The other solution is to undercut them, copy their binaries and modify the payment address inside the binary to be the ANGEL address, provide a proxy that intercepts their packets and rewrites the payment address, or some other solution that destroys their market advantage.  Remember, they have no copyright and by doing so you are not stealing anything from them.

Bytemaster, I have to totally disagree. This discussion is not about copyright and credits. It's about copyleft.

And I have to agree in all points with the thread starter. These licenses are not enforcing copyright and restricting the usage and distribution, in opposite, they encourage to do so as long as you respect the terms and conditions which include to release all work based on the code under same open source standards as defined in the license.

Copy left is only something you can enforce if you own the COPY RIGHT to begin with. 
For the latest updates checkout my blog: http://bytemaster.bitshares.org
Anything said on these forums does not constitute an intent to create a legal obligation or contract between myself and anyone else.   These are merely my opinions and I reserve the right to change them at any time.

Offline toast

While we can't police copyright I think it is reasonable for the mod team to actively discourage people from using closed-source software for mining just as a best practice.

Do not use this post as information for making any important decisions. The only agreements I ever make are informal and non-binding. Take the same precautions as when dealing with a compromised account, scammer, sockpuppet, etc.

Offline mav2000

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Well if its against the ToS, then the PTS team must say so. Otherwise its not..

Offline earthbound

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Offline barwizi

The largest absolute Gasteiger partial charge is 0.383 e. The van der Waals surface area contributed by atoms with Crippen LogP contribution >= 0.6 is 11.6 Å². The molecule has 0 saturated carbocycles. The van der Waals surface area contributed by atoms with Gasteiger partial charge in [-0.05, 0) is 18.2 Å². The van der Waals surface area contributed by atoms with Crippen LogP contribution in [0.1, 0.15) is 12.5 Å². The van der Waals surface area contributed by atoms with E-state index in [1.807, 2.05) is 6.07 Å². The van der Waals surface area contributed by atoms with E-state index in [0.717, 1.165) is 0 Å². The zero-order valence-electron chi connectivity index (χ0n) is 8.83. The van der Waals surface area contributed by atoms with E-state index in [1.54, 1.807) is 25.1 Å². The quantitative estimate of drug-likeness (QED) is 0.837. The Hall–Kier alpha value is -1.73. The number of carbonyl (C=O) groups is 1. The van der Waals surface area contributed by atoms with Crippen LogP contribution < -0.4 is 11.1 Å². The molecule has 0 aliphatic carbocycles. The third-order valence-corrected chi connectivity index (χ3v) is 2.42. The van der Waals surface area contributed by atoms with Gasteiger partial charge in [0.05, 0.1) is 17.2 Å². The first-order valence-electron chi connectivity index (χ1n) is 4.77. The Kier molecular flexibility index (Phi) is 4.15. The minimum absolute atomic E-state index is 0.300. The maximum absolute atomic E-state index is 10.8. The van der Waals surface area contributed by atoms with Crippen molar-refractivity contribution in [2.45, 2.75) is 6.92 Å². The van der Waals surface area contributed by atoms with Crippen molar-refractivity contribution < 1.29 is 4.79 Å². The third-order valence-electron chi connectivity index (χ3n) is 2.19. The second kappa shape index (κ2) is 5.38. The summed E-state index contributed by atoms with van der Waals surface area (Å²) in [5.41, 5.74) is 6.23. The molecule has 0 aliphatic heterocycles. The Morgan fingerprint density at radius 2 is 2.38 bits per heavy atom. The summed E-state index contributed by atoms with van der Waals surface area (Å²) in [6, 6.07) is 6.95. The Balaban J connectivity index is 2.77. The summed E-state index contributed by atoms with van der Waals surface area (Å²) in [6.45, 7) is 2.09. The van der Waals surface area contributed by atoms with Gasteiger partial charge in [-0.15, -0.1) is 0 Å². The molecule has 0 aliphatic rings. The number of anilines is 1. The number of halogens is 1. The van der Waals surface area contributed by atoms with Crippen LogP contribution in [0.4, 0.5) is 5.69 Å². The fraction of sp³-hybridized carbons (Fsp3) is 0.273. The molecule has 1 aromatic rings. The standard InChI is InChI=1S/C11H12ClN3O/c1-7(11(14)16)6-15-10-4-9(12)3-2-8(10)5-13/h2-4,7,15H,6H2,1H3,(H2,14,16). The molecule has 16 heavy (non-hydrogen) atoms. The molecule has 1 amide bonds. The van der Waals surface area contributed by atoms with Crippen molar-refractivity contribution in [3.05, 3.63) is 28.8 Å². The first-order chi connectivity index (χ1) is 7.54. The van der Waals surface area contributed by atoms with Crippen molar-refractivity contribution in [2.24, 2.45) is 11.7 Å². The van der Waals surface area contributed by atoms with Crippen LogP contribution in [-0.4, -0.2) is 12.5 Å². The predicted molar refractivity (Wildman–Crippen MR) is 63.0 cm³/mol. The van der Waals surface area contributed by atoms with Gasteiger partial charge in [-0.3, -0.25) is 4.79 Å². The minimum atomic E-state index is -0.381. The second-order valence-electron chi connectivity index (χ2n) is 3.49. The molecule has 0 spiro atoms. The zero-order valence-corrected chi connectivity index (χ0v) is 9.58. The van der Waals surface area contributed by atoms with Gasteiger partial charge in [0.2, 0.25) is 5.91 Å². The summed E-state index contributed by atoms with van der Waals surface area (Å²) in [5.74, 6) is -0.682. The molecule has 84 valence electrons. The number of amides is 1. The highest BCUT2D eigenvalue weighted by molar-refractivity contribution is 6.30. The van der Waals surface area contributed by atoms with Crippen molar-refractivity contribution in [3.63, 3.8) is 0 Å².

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I've gone back and forth about this, and I feel I must say this.

All of the code which dga used in his development (of a GPU-enabled ProtoShares miner) is either copyleft or open, with the only exception being his original code itself, which simply claims his copyright. However, the expected terms of use of dga's code have been very clearly expressed in the forum. bytemaster paid a very substantial ProtoShares bounty (1,000!) to dga with the express hope that it would lead to open development of a GPU-enabled ProtoShares miner. dga has himself also expressed his wish for others to openly develop modifications to his work. I do not speak for bytemaster or dga, but I will comment on the nature of their comments: their expressions form a very clear verbal license which states that if you produce derived works from dga's source code, you must make the sources for your derived works available.

It is therefore only right that you should make your sources available, or else stop distributing the resultant binaries. Although my modifications to dga's work are only in a development stage, I have made those source modifications publicly available. But I am the only programmer who has released my modified sources.

Programmers: you should either make your modified sources (from dga's work) available, or else stop distributing the resultant binaries.

Your better option is to release your sources, since it was the expectation to begin with that you do so. Moreover, the community will gladly continue to donate to you from their mining proceeds.

Community: if you have not been liberally sharing some of your proceeds to these programmers, please reconsider. They deserve compensation for their hard work.

Aside: I earlier posted a philosophical rant arguing for Invictus to release their sources to the Public Domain. But now I see how sadly necessary express copyleft can be :(

 :D :D :D :D

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Offline earthbound

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:D :D :D :D

LOL!

I'm glad you spotted this, barwizi--and I had meant to link here from yon referenced rant (and the disquiet which ensued (I gathered) therefrom), which I will now do.

For the curious, that's there: https://bitsharestalk.org/index.php?topic=1708.msg26428#msg26428
« Last Edit: January 21, 2014, 02:52:51 AM by earthbound »
I think I'm not alone when I say I'd like to see more and more planets fall under the ruthless dominion of our solar system. -Jack Handey